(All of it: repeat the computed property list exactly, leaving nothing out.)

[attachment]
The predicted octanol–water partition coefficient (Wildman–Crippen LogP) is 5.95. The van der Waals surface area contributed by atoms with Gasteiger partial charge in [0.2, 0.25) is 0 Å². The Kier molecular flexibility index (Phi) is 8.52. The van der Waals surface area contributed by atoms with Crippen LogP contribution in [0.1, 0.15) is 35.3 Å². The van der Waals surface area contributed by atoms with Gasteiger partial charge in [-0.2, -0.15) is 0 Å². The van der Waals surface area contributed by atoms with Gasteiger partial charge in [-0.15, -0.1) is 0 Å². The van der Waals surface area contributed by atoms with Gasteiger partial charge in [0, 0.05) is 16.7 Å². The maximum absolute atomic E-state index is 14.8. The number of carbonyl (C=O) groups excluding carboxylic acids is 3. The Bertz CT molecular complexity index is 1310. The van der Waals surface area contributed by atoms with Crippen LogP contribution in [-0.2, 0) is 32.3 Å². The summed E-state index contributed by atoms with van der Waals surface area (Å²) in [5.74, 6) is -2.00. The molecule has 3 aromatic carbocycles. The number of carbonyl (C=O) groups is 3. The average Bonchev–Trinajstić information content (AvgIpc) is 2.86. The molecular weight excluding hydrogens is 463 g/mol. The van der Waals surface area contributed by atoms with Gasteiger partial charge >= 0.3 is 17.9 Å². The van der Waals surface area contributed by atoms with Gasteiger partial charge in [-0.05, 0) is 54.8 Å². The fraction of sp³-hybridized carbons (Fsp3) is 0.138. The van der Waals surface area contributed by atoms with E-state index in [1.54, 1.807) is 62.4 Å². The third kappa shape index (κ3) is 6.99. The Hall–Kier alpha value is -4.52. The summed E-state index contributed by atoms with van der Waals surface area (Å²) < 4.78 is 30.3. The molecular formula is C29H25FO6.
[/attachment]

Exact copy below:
The predicted octanol–water partition coefficient (Wildman–Crippen LogP) is 5.95. The van der Waals surface area contributed by atoms with Gasteiger partial charge in [0.2, 0.25) is 0 Å². The Kier molecular flexibility index (Phi) is 8.52. The van der Waals surface area contributed by atoms with Crippen LogP contribution in [0.1, 0.15) is 35.3 Å². The van der Waals surface area contributed by atoms with Gasteiger partial charge in [-0.2, -0.15) is 0 Å². The van der Waals surface area contributed by atoms with Gasteiger partial charge in [-0.15, -0.1) is 0 Å². The van der Waals surface area contributed by atoms with Gasteiger partial charge in [0, 0.05) is 16.7 Å². The maximum absolute atomic E-state index is 14.8. The number of carbonyl (C=O) groups excluding carboxylic acids is 3. The Bertz CT molecular complexity index is 1310. The van der Waals surface area contributed by atoms with Crippen LogP contribution in [-0.2, 0) is 32.3 Å². The summed E-state index contributed by atoms with van der Waals surface area (Å²) in [5.74, 6) is -2.00. The molecule has 3 aromatic carbocycles. The number of carbonyl (C=O) groups is 3. The average Bonchev–Trinajstić information content (AvgIpc) is 2.86. The molecular weight excluding hydrogens is 463 g/mol. The van der Waals surface area contributed by atoms with Gasteiger partial charge >= 0.3 is 17.9 Å². The van der Waals surface area contributed by atoms with Gasteiger partial charge in [-0.05, 0) is 54.8 Å². The fraction of sp³-hybridized carbons (Fsp3) is 0.138. The van der Waals surface area contributed by atoms with E-state index in [1.54, 1.807) is 62.4 Å². The third kappa shape index (κ3) is 6.99. The Hall–Kier alpha value is -4.52. The summed E-state index contributed by atoms with van der Waals surface area (Å²) < 4.78 is 30.3. The molecular formula is C29H25FO6.